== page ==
At a time when some see business aviation as an unnecessary extravagance, a new study sponsored by NBAA, the General Aviation Manufacturers Association and others has concluded that over a broad range of uses, business aircraft can materially benefit shareholders.
“Evidence of the value provided by business aircraft use can be seen in remarkably consistent correlations in the aggregate performance of companies and industry sectors using business aircraft measured against those which do not, and among influential lists of the best performing companies,” a white paper titled “Business Aviation–An Enterprise Value Perspective” notes.
The report was compiled by Nexa Advisors, led by managing director Michael Dyment, who also led the team that authored previous NBAA/GAMA shareholder value studies prepared in 2001 by Arthur Andersen.
In that year, NBAA and GAMA sought to investigate whether business aircraft contribute to better operating or financial performance and, therefore, to higher shareholder value. Andersen produced a “landmark study” providing evidence that business aviation contributes to corporate America’s drive for greater shareholder and enterprise value.
Nexa said its report updates and revalidates the previous study’s conclusions. It found that among the Standard & Poor’s 500 companies it studied be-tween 2003 and 2009, users of business aircraft outnumbered nonusers by three to one, which it called a “significant” finding.
“Importantly, users found ways to deploy this unique asset, driving increased revenues, profitability and efficiency by wide margins over nonusers,” the white paper said. “Most surprisingly, we found that business aircraft users had a dominant presence, on average of 92 percent, among the most innovative, most admired, best brands and best places to work, as well as dominating the list of companies strongest in corporate governance and responsibility.”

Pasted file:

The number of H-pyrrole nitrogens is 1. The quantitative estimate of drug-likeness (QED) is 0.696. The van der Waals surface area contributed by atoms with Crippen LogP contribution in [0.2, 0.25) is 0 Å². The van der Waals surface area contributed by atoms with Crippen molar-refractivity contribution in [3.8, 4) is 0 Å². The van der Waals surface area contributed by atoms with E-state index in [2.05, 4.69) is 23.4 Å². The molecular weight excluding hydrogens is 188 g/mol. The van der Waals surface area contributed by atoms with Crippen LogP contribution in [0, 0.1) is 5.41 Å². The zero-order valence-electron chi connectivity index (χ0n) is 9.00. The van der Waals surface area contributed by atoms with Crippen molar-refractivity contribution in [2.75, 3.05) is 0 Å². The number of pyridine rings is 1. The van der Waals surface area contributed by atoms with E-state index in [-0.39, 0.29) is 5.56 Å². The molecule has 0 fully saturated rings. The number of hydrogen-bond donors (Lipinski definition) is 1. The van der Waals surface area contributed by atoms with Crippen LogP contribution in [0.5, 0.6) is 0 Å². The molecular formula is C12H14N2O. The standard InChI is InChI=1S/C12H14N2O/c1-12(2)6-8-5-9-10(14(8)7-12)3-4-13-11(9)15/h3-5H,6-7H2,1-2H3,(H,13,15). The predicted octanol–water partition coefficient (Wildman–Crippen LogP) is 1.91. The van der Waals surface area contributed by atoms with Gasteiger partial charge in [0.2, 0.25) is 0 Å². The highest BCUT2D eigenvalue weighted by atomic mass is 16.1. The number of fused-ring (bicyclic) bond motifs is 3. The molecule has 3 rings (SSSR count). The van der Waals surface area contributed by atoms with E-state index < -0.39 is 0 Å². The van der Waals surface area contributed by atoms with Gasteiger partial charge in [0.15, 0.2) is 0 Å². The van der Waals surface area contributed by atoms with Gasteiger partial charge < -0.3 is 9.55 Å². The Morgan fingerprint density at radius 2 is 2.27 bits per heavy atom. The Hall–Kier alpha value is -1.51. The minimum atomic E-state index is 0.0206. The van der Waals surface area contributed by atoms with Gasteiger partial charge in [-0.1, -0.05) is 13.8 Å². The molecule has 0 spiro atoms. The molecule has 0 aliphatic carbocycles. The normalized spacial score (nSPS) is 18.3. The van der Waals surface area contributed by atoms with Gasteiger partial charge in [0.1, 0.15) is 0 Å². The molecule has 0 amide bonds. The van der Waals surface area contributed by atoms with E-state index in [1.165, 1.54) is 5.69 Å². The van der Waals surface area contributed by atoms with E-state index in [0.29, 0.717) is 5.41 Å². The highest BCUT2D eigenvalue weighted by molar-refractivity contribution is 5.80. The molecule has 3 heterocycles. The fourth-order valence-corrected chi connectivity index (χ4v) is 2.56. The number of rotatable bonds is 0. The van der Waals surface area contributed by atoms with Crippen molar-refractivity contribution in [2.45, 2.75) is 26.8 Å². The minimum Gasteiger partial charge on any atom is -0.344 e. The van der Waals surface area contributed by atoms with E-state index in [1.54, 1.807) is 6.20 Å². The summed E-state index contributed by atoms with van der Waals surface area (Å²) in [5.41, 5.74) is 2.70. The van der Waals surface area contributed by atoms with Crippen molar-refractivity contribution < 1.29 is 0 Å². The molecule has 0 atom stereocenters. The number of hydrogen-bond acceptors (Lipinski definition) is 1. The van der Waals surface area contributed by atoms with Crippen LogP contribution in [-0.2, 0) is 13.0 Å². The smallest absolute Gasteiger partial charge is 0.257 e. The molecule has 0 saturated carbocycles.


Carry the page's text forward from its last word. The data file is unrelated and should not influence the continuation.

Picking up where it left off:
Nexa warned that the failure of America’s business leaders to grasp important business aviation concepts and value drivers could lead to value destruction of the most admired, innovative and successful companies.
Recent setbacks for business aviation are reflected in a precipitous drop in new aircraft orders, the ballooning of used aircraft inventories and layoffs of highly skilled people. Among business aircraft operators, some publicly traded companies have reacted to the economic downturn by canceling new aircraft orders or shuttering their flight departments. Due to negative publicity, many companies that retain flight departments work to keep their existence out of the public eye.
“Yet, aside from the drift in public opinion, nothing has changed the fact that business aviation is a significant economic contributor to the health and vitality of America’s businesses, and an essential business tool,” the Nexa study confirmed.
A key finding of the white paper is that a company’s culture often determines how effectively it uses and benefits from business aircraft. These benefits include facilitating critical transactions, fulfilling time-sensitive requirements, managing and executing far-flung operations and lengthening the workday without sacri- ficing employee family time.
“Our study and findings confirm that under the right conditions (mission, competitive market position, management style, cultural orientation and other factors included) using a business aircraft can improve a company’s bottom line performance and the value delivered to its shareholders,” Nexa Advisors concluded.
It added, “In our CFO surveys, more than 75 percent of respondents confirmed that disposing of their business aircraft could, for the same reasons, potentially harm their company’s value.”